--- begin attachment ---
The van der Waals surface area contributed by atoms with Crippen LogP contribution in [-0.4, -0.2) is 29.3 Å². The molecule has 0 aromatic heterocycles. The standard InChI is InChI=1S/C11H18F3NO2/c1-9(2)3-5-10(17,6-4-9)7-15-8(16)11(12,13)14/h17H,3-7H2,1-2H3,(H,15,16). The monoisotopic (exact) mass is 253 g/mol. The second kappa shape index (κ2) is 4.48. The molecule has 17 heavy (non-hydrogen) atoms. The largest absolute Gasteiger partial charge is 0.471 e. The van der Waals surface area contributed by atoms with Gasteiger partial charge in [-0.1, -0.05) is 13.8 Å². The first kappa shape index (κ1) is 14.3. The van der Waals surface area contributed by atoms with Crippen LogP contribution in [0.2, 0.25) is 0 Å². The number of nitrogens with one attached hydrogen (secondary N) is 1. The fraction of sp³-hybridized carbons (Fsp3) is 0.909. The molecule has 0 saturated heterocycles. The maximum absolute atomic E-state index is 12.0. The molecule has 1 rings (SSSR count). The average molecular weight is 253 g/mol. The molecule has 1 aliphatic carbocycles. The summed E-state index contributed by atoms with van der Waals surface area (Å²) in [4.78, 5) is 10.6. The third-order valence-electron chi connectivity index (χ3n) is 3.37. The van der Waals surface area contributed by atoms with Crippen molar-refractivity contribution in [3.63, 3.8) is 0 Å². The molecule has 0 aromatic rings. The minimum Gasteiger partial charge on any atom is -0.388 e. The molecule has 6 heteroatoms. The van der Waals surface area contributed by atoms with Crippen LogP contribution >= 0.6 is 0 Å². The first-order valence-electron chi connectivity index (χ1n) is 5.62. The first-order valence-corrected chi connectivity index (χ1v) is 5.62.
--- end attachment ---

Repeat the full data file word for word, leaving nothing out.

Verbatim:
The van der Waals surface area contributed by atoms with Crippen LogP contribution in [-0.4, -0.2) is 29.3 Å². The molecule has 0 aromatic heterocycles. The standard InChI is InChI=1S/C11H18F3NO2/c1-9(2)3-5-10(17,6-4-9)7-15-8(16)11(12,13)14/h17H,3-7H2,1-2H3,(H,15,16). The monoisotopic (exact) mass is 253 g/mol. The second kappa shape index (κ2) is 4.48. The molecule has 17 heavy (non-hydrogen) atoms. The largest absolute Gasteiger partial charge is 0.471 e. The van der Waals surface area contributed by atoms with Gasteiger partial charge in [-0.1, -0.05) is 13.8 Å². The first kappa shape index (κ1) is 14.3. The van der Waals surface area contributed by atoms with Crippen LogP contribution in [0.2, 0.25) is 0 Å². The number of nitrogens with one attached hydrogen (secondary N) is 1. The fraction of sp³-hybridized carbons (Fsp3) is 0.909. The molecule has 0 saturated heterocycles. The maximum absolute atomic E-state index is 12.0. The molecule has 1 rings (SSSR count). The average molecular weight is 253 g/mol. The molecule has 1 aliphatic carbocycles. The summed E-state index contributed by atoms with van der Waals surface area (Å²) in [4.78, 5) is 10.6. The third-order valence-electron chi connectivity index (χ3n) is 3.37. The van der Waals surface area contributed by atoms with Crippen molar-refractivity contribution in [3.63, 3.8) is 0 Å². The molecule has 0 aromatic rings. The minimum Gasteiger partial charge on any atom is -0.388 e. The molecule has 6 heteroatoms. The van der Waals surface area contributed by atoms with Crippen LogP contribution >= 0.6 is 0 Å². The first-order valence-electron chi connectivity index (χ1n) is 5.62. The first-order valence-corrected chi connectivity index (χ1v) is 5.62.